Bloodsport

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As I sit here at my computer on this very dreary Martin Luther King Jr. Day, I am in a semi-fog in regards to the importance of wins and losses in the sports world. There is a tragedy, an almost unimaginable tragedy that has occurred in the Western Hemisphere. Yes I am talking about the almost “genocidal” non-response to the “army” of “grim reapers” that has invaded the small impoverished Afro-Caribbean country to the south of America, Haiti.

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The monumental loss of life is a burden unto itself and overwhelming but the response by the African-American community, particularly affluent Black athletes in the NFL, MLB and the NBA has been very “underwhelming.”

 

The Afrocentric athletes from other countries and cultures take the economic and social impact of games and sports, very seriously.

Everyone, at least a significant percentage of Black folk seem to be going “Lady Gaga” over a few “insensitive remarks that the CBN right-winger and so-called preacher and part-time politician Pat Robertson made in response to the horrific situation in Haiti.

Robertson said in a nutshell that “something happened a long time ago in Haiti and people might not want to talk about it. They were under the heel of the French. Napoleon the Third and whatever. And they got together and swore a pact to the devil. They said, ‘We will serve you if you get us free from the prince.’ True story.” And so the devil said, “OK, it’s a deal.” They kicked the French out, the Haitians revolted and got themselves free. But ever since, they have been cursed by one thing after the other and desperately poor.

That island of Hispaniola is one island. It’s cut down the middle, on the one side is Haiti, on the other side is the Dominican Republic. The Dominican Republic is prosperous, healthy, full of resorts, etc. Haiti is in desperate poverty. Same island.

Because there are no living Haitians to confirm their country’s alleged past pact with the devil it is difficult to corroborate or dispute Robertson’s statement.

Please indulge me for a few moments while I kick it seriously with you, ladies and gents.

One of the prime reasons that Haiti sits on the bottom of the economic pyramid in the Western Hemisphere is because they lack basic commodities of value that they can sell and they rarely take advantage of any opportunities that may be occasionally available to them. However, the most visible commodity exported from the Dominican Republic is baseball players.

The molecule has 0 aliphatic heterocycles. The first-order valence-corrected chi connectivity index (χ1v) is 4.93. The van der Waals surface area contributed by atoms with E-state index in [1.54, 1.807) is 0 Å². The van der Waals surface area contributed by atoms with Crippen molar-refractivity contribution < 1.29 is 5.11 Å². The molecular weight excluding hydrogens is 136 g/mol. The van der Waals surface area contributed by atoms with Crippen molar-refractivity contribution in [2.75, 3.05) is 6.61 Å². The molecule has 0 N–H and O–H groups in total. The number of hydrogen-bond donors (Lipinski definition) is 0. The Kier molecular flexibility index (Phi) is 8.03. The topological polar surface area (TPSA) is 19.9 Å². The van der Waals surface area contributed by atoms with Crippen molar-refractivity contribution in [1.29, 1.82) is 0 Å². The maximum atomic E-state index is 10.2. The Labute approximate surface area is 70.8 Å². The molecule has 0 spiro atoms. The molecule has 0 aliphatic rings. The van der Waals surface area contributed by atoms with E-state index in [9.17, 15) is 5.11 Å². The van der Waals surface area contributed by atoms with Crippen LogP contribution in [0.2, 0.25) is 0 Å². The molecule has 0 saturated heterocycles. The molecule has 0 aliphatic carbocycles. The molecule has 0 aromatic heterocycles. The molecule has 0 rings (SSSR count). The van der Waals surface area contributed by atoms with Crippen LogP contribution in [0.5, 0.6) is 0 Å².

There was an article published on CBS-sports.com titled “Baseball: a Dominican cash crop.”It said “In this impoverished country the single-minded dedication to sports has paid off for many like native Dominican Sammy Sosa and Dominican-American Alex Rodriguez.

“There are a lot of things we don’t produce in this corner of the Caribbean,” said Enrique Emilio Cordova, a local baseball historian. “We don’t produce much grain, we don’t have much industry. But every year we have a harvest of excellent ball players.” Dominicans outnumber any nationality other than U.S. citizens in the Major League system. Baseball not only is the national pastime, it’s an important bragging point, a crucial economic activity and a strong component of Dominican nationalism.”

“The government is strongly linked to the sport of baseball,” said Cesar Cedeno, the cabinet-level secretary of sports. “What our baseball stars do to uphold and promote the country’s image, if we had to pay for that, the price would be immeasurable.”

Have the Dominicans sold their soul to the devil so that a few of their young men can become rich and prosperous?

Why aren’t more Black athletes giving back more of their time and money to urban America and why aren’t they trying to create and maintain positive public images as opposed to shooting themselves, and bringing guns into locker rooms?

In 2009-2010 the collective payroll of the NFL was more than $6 billion (CBS sports.com). The percentage of Black athletes in the league in the last few years has hovered around 75 percent. Based on the number of players in the league and their salaries, theoretically at least Black players should reap around $4.5 billion of the windfall. If they put just 10 percent of those dollars back into the community, our inner cities could possibly benefit to the tune of between $250-300 million. I don’t even want to get into the salaries of Black players in the NBA and MLB. We do not have enough space here.

On Dec. 31, 1972 Pittsburgh Pirates outfielder the late, great Roberto Clemente, died in a plane crash in route to deliver supplies to earthquake victims in Nicaragua. His body was never recovered but he died honorably attempting to help others.

In times of need Black athletes and Black people must get up, put up and shut up. We must stop being the borrowers and become the lenders because the best commodity that we have to offer to the world is ourselves.

(Aubrey Bruce can be reached at: abruce@newpittsburghcourier.com.)

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